Mourinho clearly cannot be held accountable for his players over-indulging in the close season, but his decision to only bring them back into Cobham to start their summer work on July 14 - the latest he had ever started pre-season, and up to two weeks later than some of his Premier League rivals - continues to baffle.

Maybe it was designed to off-set fatigue at the sharp end of the season, and so bring rewards in Europe; maybe it was recognition that too many of his players were operating in the dreaded 'red zone' which yields injuries; or perhaps it was just complacency.

Whatever the reason, it has backfired, with Chelsea looking sluggish far too often.

Is Mourinho to blame? Yes


Chelsea endured a disastrous summer transfer window, losing one of their most respected and charismatic players in goalkeeper Petr Cech and failing to make a single marquee purchase to bolster what was already a relatively thin squad - or certainly thin by the standards of a club wanting to challenge on multiple fronts.

Some signings were baffling (Radamel Falcao has looked exactly what he looked last season at Manchester United, a striker whose career has been crippled by a horrible knee injury); some inappropriate (when Chelsea desperately needed experienced cover in defence, they signed Michael Hector, a 23-year-old Championship player); and others simply deflating (Pedro, after a bright start, has disappointed).

Yet these are not problems caused by Mourinho; instead, the focus must fall on Michael Emenalo and Marina Granovskaia, who assume overall control of transfers at Stamford Bridge. Mourinho's willful blanking of players such as Rahman and Papy Djilobodji would appear to betray his true feelings.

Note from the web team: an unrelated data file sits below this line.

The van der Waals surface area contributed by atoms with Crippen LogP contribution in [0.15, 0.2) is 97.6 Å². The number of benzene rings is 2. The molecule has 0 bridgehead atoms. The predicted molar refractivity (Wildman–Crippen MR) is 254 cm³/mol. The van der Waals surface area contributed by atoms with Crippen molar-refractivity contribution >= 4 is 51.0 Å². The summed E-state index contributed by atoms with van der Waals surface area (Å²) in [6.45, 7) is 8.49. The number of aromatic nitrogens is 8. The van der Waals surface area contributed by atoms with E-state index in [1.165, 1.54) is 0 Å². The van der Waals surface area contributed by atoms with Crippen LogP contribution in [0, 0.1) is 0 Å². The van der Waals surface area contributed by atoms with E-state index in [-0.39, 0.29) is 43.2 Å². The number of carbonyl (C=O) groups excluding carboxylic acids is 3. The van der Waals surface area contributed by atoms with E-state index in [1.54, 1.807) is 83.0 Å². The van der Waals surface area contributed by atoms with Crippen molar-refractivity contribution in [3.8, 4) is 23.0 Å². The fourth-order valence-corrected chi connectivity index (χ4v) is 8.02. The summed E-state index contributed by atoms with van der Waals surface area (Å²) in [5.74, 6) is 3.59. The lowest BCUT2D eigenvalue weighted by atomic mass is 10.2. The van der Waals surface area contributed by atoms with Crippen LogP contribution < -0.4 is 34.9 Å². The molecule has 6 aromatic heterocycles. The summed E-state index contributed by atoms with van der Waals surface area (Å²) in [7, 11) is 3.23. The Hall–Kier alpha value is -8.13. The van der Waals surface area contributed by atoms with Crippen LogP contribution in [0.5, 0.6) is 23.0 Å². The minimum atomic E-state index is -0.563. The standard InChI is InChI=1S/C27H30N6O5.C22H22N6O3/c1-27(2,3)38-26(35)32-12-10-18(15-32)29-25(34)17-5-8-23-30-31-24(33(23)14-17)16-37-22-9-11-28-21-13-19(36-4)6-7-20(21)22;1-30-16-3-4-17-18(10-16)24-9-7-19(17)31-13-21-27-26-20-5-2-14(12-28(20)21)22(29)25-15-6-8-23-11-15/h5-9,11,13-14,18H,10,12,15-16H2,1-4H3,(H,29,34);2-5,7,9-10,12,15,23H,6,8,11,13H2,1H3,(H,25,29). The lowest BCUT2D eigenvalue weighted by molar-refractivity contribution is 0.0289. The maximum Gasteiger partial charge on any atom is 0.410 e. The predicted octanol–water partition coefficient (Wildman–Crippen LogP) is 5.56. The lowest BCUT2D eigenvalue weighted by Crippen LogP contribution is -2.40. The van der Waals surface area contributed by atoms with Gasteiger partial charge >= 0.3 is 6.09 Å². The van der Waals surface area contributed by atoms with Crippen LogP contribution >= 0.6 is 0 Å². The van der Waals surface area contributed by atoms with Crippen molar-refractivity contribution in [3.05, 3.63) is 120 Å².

Is Mourinho to blame? No


Chelsea's glitziest signing in the summer of 2014 did as much as anyone to propel them towards the title, and was the Premier League's outstanding creator in the first half of the season.

But Fabregas' form has been in decline since the turn of the year and nobody - not the player, not Mourinho or his backroom staff - appears to have found a way of arresting it. Maybe Mourinho should have shown more creativity in his efforts to restore Fabregas to his finest form - offering more time off, more public backing, or deploying him further up the field so his defensive frailties were not so readily exposed - but ultimately this cannot be pinned on him alone.

Is Mourinho to blame? Partly


Attacking officials has always been a key weapon in the Mourinho armoury, but this season he has taken the tactic to new extremes.

Barely a week has gone by without referees being made the subject of Mourinho's ire, with Robert Madley, Jon Moss, Craig Pawson and Damir Skomina all coming in for ferocious criticism at various times. Mourinho is hardly alone in scapegoating officials, but his decision to do so repeatedly and in such inflammatory terms means that he now simply comes across as bitter and blind to his own failings.

His parroting of the "weak and naive" mantra - in a coded dig at Arsene Wenger, who managed to avoid an FA charge despite using the phrase to describe Mike Dean - has also grown increasingly tiresome.

Is Mourinho to blame? Yes